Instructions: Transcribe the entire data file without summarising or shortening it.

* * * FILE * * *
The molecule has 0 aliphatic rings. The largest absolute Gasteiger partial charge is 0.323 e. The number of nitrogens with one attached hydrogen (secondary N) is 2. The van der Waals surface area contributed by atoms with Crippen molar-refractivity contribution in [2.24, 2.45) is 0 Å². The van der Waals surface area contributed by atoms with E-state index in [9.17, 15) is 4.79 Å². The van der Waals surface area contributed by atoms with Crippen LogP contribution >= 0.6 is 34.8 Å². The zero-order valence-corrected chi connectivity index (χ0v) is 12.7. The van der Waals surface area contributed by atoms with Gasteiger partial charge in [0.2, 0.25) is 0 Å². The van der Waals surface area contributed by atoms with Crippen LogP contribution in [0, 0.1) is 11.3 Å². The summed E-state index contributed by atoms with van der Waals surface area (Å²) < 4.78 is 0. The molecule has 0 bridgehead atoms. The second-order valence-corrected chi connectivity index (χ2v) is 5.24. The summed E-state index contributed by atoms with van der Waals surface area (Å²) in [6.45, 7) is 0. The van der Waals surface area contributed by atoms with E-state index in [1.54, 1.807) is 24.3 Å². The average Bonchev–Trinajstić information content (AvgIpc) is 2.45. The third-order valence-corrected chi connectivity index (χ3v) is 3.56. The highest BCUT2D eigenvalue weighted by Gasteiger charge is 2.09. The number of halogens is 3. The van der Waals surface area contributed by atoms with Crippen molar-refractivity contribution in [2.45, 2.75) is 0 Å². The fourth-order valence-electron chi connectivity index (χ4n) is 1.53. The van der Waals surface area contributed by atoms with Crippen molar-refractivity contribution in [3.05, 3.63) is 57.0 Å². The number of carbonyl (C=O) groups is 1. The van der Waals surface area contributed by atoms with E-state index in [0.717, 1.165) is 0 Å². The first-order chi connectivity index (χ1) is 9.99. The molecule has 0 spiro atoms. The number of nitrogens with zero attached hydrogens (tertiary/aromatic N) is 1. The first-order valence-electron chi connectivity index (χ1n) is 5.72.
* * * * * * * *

The molecule has 0 aliphatic rings. The largest absolute Gasteiger partial charge is 0.323 e. The number of nitrogens with one attached hydrogen (secondary N) is 2. The van der Waals surface area contributed by atoms with Crippen molar-refractivity contribution in [2.24, 2.45) is 0 Å². The van der Waals surface area contributed by atoms with E-state index in [9.17, 15) is 4.79 Å². The van der Waals surface area contributed by atoms with Crippen LogP contribution >= 0.6 is 34.8 Å². The zero-order valence-corrected chi connectivity index (χ0v) is 12.7. The van der Waals surface area contributed by atoms with Gasteiger partial charge in [0.2, 0.25) is 0 Å². The van der Waals surface area contributed by atoms with Crippen LogP contribution in [0, 0.1) is 11.3 Å². The summed E-state index contributed by atoms with van der Waals surface area (Å²) < 4.78 is 0. The molecule has 0 bridgehead atoms. The second-order valence-corrected chi connectivity index (χ2v) is 5.24. The summed E-state index contributed by atoms with van der Waals surface area (Å²) in [6.45, 7) is 0. The van der Waals surface area contributed by atoms with E-state index in [1.54, 1.807) is 24.3 Å². The average Bonchev–Trinajstić information content (AvgIpc) is 2.45. The third-order valence-corrected chi connectivity index (χ3v) is 3.56. The highest BCUT2D eigenvalue weighted by Gasteiger charge is 2.09. The number of halogens is 3. The van der Waals surface area contributed by atoms with Crippen molar-refractivity contribution in [2.45, 2.75) is 0 Å². The fourth-order valence-electron chi connectivity index (χ4n) is 1.53. The van der Waals surface area contributed by atoms with Crippen molar-refractivity contribution in [3.05, 3.63) is 57.0 Å². The number of carbonyl (C=O) groups is 1. The van der Waals surface area contributed by atoms with E-state index in [0.717, 1.165) is 0 Å². The first-order chi connectivity index (χ1) is 9.99. The molecule has 0 spiro atoms. The number of nitrogens with zero attached hydrogens (tertiary/aromatic N) is 1. The first-order valence-electron chi connectivity index (χ1n) is 5.72.